I think I remember briefly skimming a review that detailed how this movie highlights the fears of modern dating. I’ll probably read the review in its entirety to compare notes, but I do want to say that this film does feel like a satire of dating websites. Everyone speaks in a monotoned voice. Even when in pain, there’s no shouting, screaming, or even real emoting. Even the raised volume of a persons voice is pretty rare. It reminds me of typing without emojis. While you can get a general sense of how a person is emoting the sentence being said, it’s not actually seeing the emotion. They find mates by only finding one single character trait they both share, like being short-sighted, or constant nose-bleeds. Kind of like browsing a profile, a person looks for similar interests instead of getting to know them the old fashioned way; talking, which they don’t really do. When they do talk, its pretty specific. When women talk to David, they’re pretty straight-forward in their speech, talking about their interests and possible fun-facts about them, instead of anything meaningful. But when talking to his “friends,” they’ll talk about their lies, their intentions, it’s a different dynamic, not unlike talking to your close friends. This is obviously just my personal interpretation of what the movie is symbolic of, but I would love to know someone else’s and have fun comparing and contrasting thoughts. Especially regarding that ending. Oh man, that ending is right up there with FIGHT CLUB, I’m tellin’ you.

Speaking of… well, speaking, their monotonous speech is such a primer for some of the more brutal comedic moments. For example, one of David’s friends that decides to come up with a fake character trait to get with a desirable mate that constantly has nose-bleeds, he demonstrates by rather brutally bashing his face onto an end-table. Another scene involves David being married to Heartless Woman who savagely kicks his dog to death and casually explains to David what she did. I know it simply sounds unpleasant, but hey, dark comedies. They’re like that.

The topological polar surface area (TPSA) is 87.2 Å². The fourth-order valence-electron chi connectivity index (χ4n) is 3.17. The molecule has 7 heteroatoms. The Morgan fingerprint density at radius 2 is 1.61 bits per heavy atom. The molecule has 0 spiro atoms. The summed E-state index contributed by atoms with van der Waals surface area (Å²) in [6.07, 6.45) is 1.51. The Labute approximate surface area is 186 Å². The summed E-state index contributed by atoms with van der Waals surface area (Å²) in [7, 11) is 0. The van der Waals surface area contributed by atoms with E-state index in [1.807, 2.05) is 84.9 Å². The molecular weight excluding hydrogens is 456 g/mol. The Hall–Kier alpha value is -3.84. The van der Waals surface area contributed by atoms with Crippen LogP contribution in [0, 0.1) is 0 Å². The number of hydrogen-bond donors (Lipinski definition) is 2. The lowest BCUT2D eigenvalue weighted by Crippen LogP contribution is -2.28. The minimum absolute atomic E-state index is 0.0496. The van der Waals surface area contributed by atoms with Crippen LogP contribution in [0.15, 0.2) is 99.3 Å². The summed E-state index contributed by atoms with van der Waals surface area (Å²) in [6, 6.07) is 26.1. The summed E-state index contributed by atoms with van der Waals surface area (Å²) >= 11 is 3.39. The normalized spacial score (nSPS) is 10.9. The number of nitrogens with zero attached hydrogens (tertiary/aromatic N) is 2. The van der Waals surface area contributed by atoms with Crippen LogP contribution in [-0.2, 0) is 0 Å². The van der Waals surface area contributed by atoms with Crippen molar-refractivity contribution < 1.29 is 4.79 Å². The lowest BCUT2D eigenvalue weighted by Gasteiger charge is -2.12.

The one real downside to the story is that it is kind of slow. I feel like the movie does take a lot of time to show us the world its created and the atmosphere of the movie that it does drag on for a bit. Maybe not the individual scenes, but the accumulation of all the scenes that drag adds up to feeling the length of the film toward the end. Its probably closer to nitpick since the movie does hold up by being so intriguing.

Also, now that I think about it there’s this too: the story shows that the loners can move around, like to the City where the couples live in freedom to do whatever they want. So, if they can move, why do they continue to camp out near the hotel, that literally schedules hunting time to bag and tag loners? Wouldn’t it be beneficial to, you know, relocate far away from there? Like… way far? I think I remember a description of the story saying that the loners are rebelling against the hotel, but all it seems like they do is have someone on the inside steal for them, bringing clothes, food, toiletries, etc. Hardly the stuff of Rebel Alliances against Galactic Empires.

I really like this movie. It had a few unexplained elements that kind of drag it down, but the weirdness that this world is marinated in is so fascinating and insane that I can’t help but be drawn into it. The best part of the movie is the impression it leaves and the burning desire to talk about it and interpret the story. I think it’s well worth the viewing, but unless you’re ready to sucked into a quirky alternate reality, it might be hard to get through it. Otherwise, highly recommended.

My honest rating for THE LOBSTER: a strong 4/5


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14 Replies to “THE LOBSTER review”